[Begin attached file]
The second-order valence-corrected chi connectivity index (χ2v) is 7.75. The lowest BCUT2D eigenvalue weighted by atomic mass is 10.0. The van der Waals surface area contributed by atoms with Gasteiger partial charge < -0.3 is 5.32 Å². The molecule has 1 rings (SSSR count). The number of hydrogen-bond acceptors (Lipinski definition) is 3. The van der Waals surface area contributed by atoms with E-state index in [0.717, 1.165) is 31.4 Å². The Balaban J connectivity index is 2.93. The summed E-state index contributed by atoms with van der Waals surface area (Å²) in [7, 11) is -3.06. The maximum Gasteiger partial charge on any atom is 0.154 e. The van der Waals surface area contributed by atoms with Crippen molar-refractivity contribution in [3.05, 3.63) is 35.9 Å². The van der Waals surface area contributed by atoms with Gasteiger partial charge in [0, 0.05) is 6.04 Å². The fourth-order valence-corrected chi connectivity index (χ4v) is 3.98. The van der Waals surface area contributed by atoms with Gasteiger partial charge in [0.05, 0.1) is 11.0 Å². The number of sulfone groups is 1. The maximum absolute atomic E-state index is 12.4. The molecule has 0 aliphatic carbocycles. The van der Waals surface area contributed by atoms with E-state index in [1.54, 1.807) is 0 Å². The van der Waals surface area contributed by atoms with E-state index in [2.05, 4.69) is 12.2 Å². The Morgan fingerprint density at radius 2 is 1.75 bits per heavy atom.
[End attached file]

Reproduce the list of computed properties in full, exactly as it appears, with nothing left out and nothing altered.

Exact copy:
The second-order valence-corrected chi connectivity index (χ2v) is 7.75. The lowest BCUT2D eigenvalue weighted by atomic mass is 10.0. The van der Waals surface area contributed by atoms with Gasteiger partial charge < -0.3 is 5.32 Å². The molecule has 1 rings (SSSR count). The number of hydrogen-bond acceptors (Lipinski definition) is 3. The van der Waals surface area contributed by atoms with E-state index in [0.717, 1.165) is 31.4 Å². The Balaban J connectivity index is 2.93. The summed E-state index contributed by atoms with van der Waals surface area (Å²) in [7, 11) is -3.06. The maximum Gasteiger partial charge on any atom is 0.154 e. The van der Waals surface area contributed by atoms with Crippen molar-refractivity contribution in [3.05, 3.63) is 35.9 Å². The van der Waals surface area contributed by atoms with Gasteiger partial charge in [0, 0.05) is 6.04 Å². The fourth-order valence-corrected chi connectivity index (χ4v) is 3.98. The van der Waals surface area contributed by atoms with Gasteiger partial charge in [0.05, 0.1) is 11.0 Å². The number of sulfone groups is 1. The maximum absolute atomic E-state index is 12.4. The molecule has 0 aliphatic carbocycles. The van der Waals surface area contributed by atoms with E-state index in [1.54, 1.807) is 0 Å². The van der Waals surface area contributed by atoms with E-state index in [2.05, 4.69) is 12.2 Å². The Morgan fingerprint density at radius 2 is 1.75 bits per heavy atom.